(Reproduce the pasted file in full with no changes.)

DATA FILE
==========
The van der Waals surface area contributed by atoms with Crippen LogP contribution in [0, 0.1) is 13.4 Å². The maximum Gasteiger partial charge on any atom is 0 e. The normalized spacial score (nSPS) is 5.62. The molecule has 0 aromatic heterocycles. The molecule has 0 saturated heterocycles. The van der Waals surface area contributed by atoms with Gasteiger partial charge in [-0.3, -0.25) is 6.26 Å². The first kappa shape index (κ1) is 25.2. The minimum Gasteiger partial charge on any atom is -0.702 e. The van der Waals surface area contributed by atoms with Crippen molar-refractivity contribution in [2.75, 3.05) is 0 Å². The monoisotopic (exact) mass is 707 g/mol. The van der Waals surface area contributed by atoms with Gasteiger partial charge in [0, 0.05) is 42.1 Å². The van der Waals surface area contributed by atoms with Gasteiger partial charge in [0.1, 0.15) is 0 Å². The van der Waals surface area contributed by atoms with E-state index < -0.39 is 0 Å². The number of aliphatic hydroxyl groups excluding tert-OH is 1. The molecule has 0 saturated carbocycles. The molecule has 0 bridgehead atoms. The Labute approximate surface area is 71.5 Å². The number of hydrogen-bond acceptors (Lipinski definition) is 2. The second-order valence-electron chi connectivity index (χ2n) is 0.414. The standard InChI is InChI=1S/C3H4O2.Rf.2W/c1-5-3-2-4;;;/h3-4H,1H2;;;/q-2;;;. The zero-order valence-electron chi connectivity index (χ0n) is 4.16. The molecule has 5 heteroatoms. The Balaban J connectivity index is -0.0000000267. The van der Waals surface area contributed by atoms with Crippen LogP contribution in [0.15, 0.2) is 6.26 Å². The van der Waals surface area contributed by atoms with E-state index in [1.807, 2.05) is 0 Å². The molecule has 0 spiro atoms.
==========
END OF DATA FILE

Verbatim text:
The van der Waals surface area contributed by atoms with Crippen LogP contribution in [0, 0.1) is 13.4 Å². The maximum Gasteiger partial charge on any atom is 0 e. The normalized spacial score (nSPS) is 5.62. The molecule has 0 aromatic heterocycles. The molecule has 0 saturated heterocycles. The van der Waals surface area contributed by atoms with Gasteiger partial charge in [-0.3, -0.25) is 6.26 Å². The first kappa shape index (κ1) is 25.2. The minimum Gasteiger partial charge on any atom is -0.702 e. The van der Waals surface area contributed by atoms with Crippen molar-refractivity contribution in [2.75, 3.05) is 0 Å². The monoisotopic (exact) mass is 707 g/mol. The van der Waals surface area contributed by atoms with Gasteiger partial charge in [0, 0.05) is 42.1 Å². The van der Waals surface area contributed by atoms with Gasteiger partial charge in [0.1, 0.15) is 0 Å². The van der Waals surface area contributed by atoms with E-state index < -0.39 is 0 Å². The number of aliphatic hydroxyl groups excluding tert-OH is 1. The molecule has 0 saturated carbocycles. The molecule has 0 bridgehead atoms. The Labute approximate surface area is 71.5 Å². The number of hydrogen-bond acceptors (Lipinski definition) is 2. The second-order valence-electron chi connectivity index (χ2n) is 0.414. The standard InChI is InChI=1S/C3H4O2.Rf.2W/c1-5-3-2-4;;;/h3-4H,1H2;;;/q-2;;;. The zero-order valence-electron chi connectivity index (χ0n) is 4.16. The molecule has 5 heteroatoms. The Balaban J connectivity index is -0.0000000267. The van der Waals surface area contributed by atoms with Crippen LogP contribution in [0.15, 0.2) is 6.26 Å². The van der Waals surface area contributed by atoms with E-state index in [1.807, 2.05) is 0 Å². The molecule has 0 spiro atoms.